Salem Radio Network News Saturday, January 22, 2022

U.S.

Maxwell sex-abuse trial resumes with Epstein pilot’s testimony

By Luc Cohen and Karen Freifeld

NEW YORK (Reuters) -Ghislaine Maxwell’s criminal sex-abuse trial entered its second day on Tuesday, with prosecutors resuming their questioning of a longtime pilot of the deceased financier Jeffrey Epstein.

Maxwell is accused of recruiting and grooming underage girls to give Epstein erotic massages a prosecutor described in her opening statement on Monday as a “ruse” for sex abuse.

A lawyer for Maxwell has said that the British socialite was being scapegoated for crimes Epstein committed. Epstein died in jail in 2019 while awaiting trial on sex-abuse charges.

Maxwell, 59, has pleaded not guilty to eight counts of sex trafficking and other crimes, including two perjury charges that will be tried at a later date. She faces up to 80 years in prison if convicted on all counts.

The pilot, Lawrence Visoski, testified on Monday that Maxwell often contacted him to schedule flights for Epstein.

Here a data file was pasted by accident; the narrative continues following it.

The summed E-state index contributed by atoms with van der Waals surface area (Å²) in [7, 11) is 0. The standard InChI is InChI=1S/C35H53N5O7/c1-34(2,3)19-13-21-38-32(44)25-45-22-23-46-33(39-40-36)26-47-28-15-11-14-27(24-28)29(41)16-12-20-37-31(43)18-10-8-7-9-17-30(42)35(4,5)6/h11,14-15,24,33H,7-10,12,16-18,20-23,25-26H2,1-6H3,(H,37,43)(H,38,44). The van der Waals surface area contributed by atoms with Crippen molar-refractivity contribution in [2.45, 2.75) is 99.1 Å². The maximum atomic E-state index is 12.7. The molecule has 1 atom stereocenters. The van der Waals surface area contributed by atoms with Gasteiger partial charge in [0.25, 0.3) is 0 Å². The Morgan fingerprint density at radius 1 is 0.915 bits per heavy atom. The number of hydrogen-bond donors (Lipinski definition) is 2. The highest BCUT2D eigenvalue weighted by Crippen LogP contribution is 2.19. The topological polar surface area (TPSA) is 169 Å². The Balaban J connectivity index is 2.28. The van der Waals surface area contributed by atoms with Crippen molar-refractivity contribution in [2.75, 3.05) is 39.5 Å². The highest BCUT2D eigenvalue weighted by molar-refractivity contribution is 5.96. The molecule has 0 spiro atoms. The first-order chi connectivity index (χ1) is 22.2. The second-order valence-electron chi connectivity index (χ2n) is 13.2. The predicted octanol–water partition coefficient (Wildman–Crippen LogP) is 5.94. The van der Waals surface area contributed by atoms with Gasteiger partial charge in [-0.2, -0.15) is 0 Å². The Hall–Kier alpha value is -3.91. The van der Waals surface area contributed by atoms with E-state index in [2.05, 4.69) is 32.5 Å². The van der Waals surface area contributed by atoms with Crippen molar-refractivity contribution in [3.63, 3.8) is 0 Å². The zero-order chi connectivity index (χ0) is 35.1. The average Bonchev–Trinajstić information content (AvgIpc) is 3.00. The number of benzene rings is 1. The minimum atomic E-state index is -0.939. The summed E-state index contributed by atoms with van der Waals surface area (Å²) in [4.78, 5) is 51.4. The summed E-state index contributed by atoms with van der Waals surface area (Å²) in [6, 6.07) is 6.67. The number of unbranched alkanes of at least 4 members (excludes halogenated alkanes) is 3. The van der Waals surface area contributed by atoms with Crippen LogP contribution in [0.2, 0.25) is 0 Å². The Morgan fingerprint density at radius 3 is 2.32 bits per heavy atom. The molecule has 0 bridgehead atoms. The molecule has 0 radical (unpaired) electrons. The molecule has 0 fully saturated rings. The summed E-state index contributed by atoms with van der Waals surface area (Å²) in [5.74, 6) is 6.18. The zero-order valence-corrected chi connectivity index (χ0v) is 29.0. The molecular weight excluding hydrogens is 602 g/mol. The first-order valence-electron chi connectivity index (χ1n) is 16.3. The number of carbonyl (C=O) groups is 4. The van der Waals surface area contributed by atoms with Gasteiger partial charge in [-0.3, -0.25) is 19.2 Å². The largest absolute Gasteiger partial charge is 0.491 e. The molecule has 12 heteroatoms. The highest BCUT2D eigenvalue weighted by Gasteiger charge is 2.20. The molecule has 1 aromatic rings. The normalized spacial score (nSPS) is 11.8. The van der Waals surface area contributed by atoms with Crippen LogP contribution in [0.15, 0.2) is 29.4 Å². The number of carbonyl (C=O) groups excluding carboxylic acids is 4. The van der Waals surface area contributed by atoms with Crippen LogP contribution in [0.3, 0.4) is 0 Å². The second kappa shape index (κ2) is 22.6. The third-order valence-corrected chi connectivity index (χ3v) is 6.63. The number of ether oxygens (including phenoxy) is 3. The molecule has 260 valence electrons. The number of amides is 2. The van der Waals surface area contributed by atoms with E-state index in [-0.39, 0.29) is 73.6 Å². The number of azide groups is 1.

Visoski described Maxwell as an office assistant of Epstein’s who frequently flew on his private planes but also said their relationship appeared to be “more personal than business.”

“We interacted quite often,” Visoski said, referring to Maxwell.

Maxwell’s defense team is expected to cross-examine Visoski after prosecutors finish their questioning.

Visoski’s testimony has provided jurors with a sense of the lifestyle Epstein and Maxwell lived between 1994 and 2004, the period in which prosecutors say Maxwell lured four underage girls for Epstein to abuse.

The pilot said he frequently shuttled Epstein and guests between Epstein’s properties in New York, Florida, New Mexico, Paris and private islands in the Caribbean.

In her opening statement on Monday, Assistant U.S. Attorney Lara Pomerantz said prosecutors would present flight logs that included the names of Maxwell and some of the alleged victims.

“The defendant and Epstein made young girls believe that their dreams could come true,” Pomerantz said. “They were exploiting kids. They were trafficking kids for sex.”

Maxwell’s defense attorney, Bobbi Sternheim, on Monday said there was nothing inherently wrong with having private jets.

Epstein’s private planes “were used as commuter jets. Guy friends; past, present, and future girlfriends; and an array of other very interesting people – academics, politicians, scientists,” Sternheim said. “There were families on the flights and children on the flights.”

(Reporting by Luc Cohen and Karen Freifeld in New York; Editing by Noeleen Walder, Sandra Maler and Mark Porter)

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